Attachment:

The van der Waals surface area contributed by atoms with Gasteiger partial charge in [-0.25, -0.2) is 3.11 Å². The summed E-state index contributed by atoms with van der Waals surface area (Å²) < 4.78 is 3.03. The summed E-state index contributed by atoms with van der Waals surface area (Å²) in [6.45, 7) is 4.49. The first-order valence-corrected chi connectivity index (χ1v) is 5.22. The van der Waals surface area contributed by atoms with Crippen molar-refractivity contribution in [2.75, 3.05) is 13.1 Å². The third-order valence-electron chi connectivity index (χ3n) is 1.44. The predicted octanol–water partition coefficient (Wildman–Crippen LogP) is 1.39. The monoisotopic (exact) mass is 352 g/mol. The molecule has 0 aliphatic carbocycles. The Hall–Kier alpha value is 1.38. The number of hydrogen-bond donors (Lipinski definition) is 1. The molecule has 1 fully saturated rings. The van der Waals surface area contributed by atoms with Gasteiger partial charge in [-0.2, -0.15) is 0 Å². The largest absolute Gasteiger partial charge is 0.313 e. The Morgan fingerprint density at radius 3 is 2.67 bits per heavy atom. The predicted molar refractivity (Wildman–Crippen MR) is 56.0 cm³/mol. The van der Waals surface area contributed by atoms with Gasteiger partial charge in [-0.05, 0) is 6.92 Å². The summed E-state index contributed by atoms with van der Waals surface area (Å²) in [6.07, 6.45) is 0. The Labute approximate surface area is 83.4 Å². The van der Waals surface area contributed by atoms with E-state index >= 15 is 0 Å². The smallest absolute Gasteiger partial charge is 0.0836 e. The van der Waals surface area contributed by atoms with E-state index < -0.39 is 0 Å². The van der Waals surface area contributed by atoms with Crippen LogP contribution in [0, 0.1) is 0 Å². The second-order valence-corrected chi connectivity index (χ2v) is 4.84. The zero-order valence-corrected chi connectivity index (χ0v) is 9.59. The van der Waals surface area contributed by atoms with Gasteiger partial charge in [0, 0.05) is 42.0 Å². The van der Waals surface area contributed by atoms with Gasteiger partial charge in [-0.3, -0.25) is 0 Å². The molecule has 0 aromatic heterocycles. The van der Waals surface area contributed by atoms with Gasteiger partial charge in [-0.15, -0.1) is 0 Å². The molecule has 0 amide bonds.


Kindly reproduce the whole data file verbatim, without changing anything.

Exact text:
The van der Waals surface area contributed by atoms with Gasteiger partial charge in [-0.25, -0.2) is 3.11 Å². The summed E-state index contributed by atoms with van der Waals surface area (Å²) < 4.78 is 3.03. The summed E-state index contributed by atoms with van der Waals surface area (Å²) in [6.45, 7) is 4.49. The first-order valence-corrected chi connectivity index (χ1v) is 5.22. The van der Waals surface area contributed by atoms with Crippen molar-refractivity contribution in [2.75, 3.05) is 13.1 Å². The third-order valence-electron chi connectivity index (χ3n) is 1.44. The predicted octanol–water partition coefficient (Wildman–Crippen LogP) is 1.39. The monoisotopic (exact) mass is 352 g/mol. The molecule has 0 aliphatic carbocycles. The Hall–Kier alpha value is 1.38. The number of hydrogen-bond donors (Lipinski definition) is 1. The molecule has 1 fully saturated rings. The van der Waals surface area contributed by atoms with Gasteiger partial charge in [-0.2, -0.15) is 0 Å². The largest absolute Gasteiger partial charge is 0.313 e. The Morgan fingerprint density at radius 3 is 2.67 bits per heavy atom. The predicted molar refractivity (Wildman–Crippen MR) is 56.0 cm³/mol. The van der Waals surface area contributed by atoms with Gasteiger partial charge in [-0.05, 0) is 6.92 Å². The summed E-state index contributed by atoms with van der Waals surface area (Å²) in [6.07, 6.45) is 0. The Labute approximate surface area is 83.4 Å². The van der Waals surface area contributed by atoms with E-state index >= 15 is 0 Å². The smallest absolute Gasteiger partial charge is 0.0836 e. The van der Waals surface area contributed by atoms with E-state index < -0.39 is 0 Å². The van der Waals surface area contributed by atoms with Crippen LogP contribution in [0, 0.1) is 0 Å². The second-order valence-corrected chi connectivity index (χ2v) is 4.84. The zero-order valence-corrected chi connectivity index (χ0v) is 9.59. The van der Waals surface area contributed by atoms with Gasteiger partial charge in [0, 0.05) is 42.0 Å². The van der Waals surface area contributed by atoms with Gasteiger partial charge in [-0.3, -0.25) is 0 Å². The molecule has 0 aromatic heterocycles. The van der Waals surface area contributed by atoms with Gasteiger partial charge in [-0.15, -0.1) is 0 Å². The molecule has 0 amide bonds.